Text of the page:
Class of 2013 grew up with war, technology, social change

This week, communities and high schools celebrate another successful class of high school graduates. As with each graduating class, the class of 2013 is notable for its many scholastic, artistic and athletic accomplishments. But we should also recognize the profound historical events that occurred during their 12 years in school.

Significant events such as the Great Depression, World War II and the civil rights movement left indelible impressions on three different generations in America. These generations in turn helped define a nation and shape the world.

We wonder how some of the events that occurred since entering the first grade will impact the class of 2013.

This year’s seniors entered the first grade in the fall of 2001 when the deadliest terrorist attacks on American soil occurred. Sept. 11 changed our expectations of security and civil liberties. The threat of terrorist attacks continues to impact our day-to-day lives in ways both subtle and profound.

That year, we also entered into our continuing military conflicts in Afghanistan and Iraq. Now considered two of the most expensive wars in U.S. history, the cost of these wars will play heavily into the future. Sadly, the class of 2013 has only known war and the terrible impact it has on families and communities.

In middle school, the families of the class of 2013 directly felt the Great Recession. Between 2007 and 2009, American households lost about $16 trillion in wealth associated with home values and investments. This month the Federal Bank of St. Louis reported that the average household has so far only recovered 45 percent of the wealth lost due to the effect of inflation.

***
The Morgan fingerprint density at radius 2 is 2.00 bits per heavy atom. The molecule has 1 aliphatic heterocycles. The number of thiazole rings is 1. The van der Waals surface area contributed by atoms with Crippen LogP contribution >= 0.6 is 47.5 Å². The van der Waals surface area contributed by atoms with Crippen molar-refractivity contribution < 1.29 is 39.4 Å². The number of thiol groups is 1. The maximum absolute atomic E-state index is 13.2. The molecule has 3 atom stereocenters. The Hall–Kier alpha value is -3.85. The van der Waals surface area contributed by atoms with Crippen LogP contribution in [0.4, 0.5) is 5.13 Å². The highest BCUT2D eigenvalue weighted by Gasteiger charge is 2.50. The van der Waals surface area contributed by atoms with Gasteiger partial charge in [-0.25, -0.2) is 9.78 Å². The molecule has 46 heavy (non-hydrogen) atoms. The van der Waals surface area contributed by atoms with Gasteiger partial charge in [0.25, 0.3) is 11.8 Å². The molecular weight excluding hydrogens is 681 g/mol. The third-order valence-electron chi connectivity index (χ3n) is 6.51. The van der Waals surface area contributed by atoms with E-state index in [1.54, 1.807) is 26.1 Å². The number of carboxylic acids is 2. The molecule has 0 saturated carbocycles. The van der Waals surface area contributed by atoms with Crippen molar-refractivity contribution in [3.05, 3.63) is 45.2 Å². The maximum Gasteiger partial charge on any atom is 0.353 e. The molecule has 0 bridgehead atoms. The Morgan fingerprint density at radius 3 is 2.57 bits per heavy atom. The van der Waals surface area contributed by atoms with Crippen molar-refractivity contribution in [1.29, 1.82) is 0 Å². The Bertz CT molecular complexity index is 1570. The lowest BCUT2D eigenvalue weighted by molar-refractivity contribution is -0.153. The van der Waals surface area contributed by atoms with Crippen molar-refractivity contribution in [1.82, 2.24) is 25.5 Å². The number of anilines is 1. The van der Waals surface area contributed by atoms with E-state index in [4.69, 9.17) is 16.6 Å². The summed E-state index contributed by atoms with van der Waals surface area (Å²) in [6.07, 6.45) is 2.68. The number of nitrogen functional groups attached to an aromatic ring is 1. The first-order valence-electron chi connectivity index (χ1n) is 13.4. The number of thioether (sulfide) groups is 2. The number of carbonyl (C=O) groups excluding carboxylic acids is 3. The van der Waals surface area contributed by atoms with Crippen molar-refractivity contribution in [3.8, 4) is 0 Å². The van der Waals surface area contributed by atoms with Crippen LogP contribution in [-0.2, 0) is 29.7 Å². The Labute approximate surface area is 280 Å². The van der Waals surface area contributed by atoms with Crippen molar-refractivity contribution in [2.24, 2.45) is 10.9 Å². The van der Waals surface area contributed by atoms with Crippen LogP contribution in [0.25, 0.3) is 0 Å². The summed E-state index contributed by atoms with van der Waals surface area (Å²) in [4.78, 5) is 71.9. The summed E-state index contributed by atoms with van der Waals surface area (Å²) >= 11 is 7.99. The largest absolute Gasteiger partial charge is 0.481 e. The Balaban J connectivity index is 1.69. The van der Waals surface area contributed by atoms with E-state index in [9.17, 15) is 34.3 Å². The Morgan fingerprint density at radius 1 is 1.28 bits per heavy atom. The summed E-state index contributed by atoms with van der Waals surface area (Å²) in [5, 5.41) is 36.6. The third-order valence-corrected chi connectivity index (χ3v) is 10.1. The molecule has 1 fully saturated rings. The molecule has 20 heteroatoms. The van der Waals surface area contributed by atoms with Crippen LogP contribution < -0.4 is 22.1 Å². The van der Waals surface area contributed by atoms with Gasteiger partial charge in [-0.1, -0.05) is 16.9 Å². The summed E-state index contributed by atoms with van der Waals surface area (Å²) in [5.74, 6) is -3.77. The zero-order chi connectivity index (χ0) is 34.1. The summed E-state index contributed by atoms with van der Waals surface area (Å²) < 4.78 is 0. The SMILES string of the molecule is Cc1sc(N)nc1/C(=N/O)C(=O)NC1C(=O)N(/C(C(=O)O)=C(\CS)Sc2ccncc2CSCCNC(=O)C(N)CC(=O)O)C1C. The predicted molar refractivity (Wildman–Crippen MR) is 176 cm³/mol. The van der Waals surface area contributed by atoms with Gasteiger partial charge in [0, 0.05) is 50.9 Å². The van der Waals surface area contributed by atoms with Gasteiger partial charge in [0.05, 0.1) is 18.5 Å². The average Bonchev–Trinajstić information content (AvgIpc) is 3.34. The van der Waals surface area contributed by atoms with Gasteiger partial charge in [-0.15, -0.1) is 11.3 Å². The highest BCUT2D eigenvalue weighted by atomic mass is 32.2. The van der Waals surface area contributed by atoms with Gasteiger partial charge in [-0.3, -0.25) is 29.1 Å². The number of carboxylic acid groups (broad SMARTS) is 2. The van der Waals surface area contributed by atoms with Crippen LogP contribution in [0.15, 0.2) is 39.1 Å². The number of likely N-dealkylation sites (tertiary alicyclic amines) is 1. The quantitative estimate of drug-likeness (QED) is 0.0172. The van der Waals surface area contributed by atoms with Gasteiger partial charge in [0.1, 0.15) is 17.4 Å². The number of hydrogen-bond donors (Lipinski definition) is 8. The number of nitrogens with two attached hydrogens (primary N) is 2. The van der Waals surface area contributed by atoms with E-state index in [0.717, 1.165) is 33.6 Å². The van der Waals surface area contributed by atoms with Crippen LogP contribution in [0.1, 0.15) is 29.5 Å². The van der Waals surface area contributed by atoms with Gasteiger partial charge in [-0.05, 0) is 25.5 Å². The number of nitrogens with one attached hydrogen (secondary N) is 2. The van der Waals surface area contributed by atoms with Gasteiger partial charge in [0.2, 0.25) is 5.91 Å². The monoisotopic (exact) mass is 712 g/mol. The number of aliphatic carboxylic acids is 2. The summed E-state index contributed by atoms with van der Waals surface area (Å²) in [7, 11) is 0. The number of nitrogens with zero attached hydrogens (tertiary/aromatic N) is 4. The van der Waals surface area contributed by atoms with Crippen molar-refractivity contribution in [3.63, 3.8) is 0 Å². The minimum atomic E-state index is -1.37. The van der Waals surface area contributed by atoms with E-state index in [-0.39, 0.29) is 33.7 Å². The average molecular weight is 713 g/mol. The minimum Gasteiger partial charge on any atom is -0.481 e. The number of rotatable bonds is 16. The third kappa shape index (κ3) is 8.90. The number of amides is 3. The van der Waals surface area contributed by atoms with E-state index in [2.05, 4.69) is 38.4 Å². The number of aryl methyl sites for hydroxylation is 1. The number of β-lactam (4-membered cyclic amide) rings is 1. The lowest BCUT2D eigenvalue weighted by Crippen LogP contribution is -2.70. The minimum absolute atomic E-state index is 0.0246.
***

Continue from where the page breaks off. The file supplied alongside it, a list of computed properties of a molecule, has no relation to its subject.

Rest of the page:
During the course of their 12 years of schooling, our understanding of man’s contribution to climate change and global warming has defined a new crisis to be addressed. Weather-related events continue to challenge our ideas about our ability to destroy the world, as we know it, well beyond the existing threat of the atomic bomb.

The class of 2013 was born into information technology. While still in the middle school, they were exposed to Facebook in 2006. By March of 2013 the social media giant was home to 1.1 billion users.

Moreover, in 2007, Apple introduced the iPhone, ushering in an era of smartphones and mobile technology and tablets. In 2013, an estimated 56 percent of adults own a smartphone. By 2014 it is anticipated that mobile Internet usage will overtake the desktop, changing the way we exchange information and use technology.

Entering the eighth grade in 2008, the class of 2013 saw Barack Obama become the first African American elected president of the United States. He broke what many saw as the last racial barrier in American politics.

Finally, closer to home and in their final year of high school, the class of 2013 was witness to the legalization of both marijuana and same-sex marriages. These changes are leading the way for other states and countries to reverse long-standing laws, discrimination and taboos.

There is little doubt that these events will have an impression on the class of 2013. How they remember and incorporate what parents, teachers and communities did in response will shape their future, and ours.

As we celebrate the accomplishments of the class of 2013, we expect they will reshape the world based on the breadth of significant events experienced and witnessed by them over such a short period of time.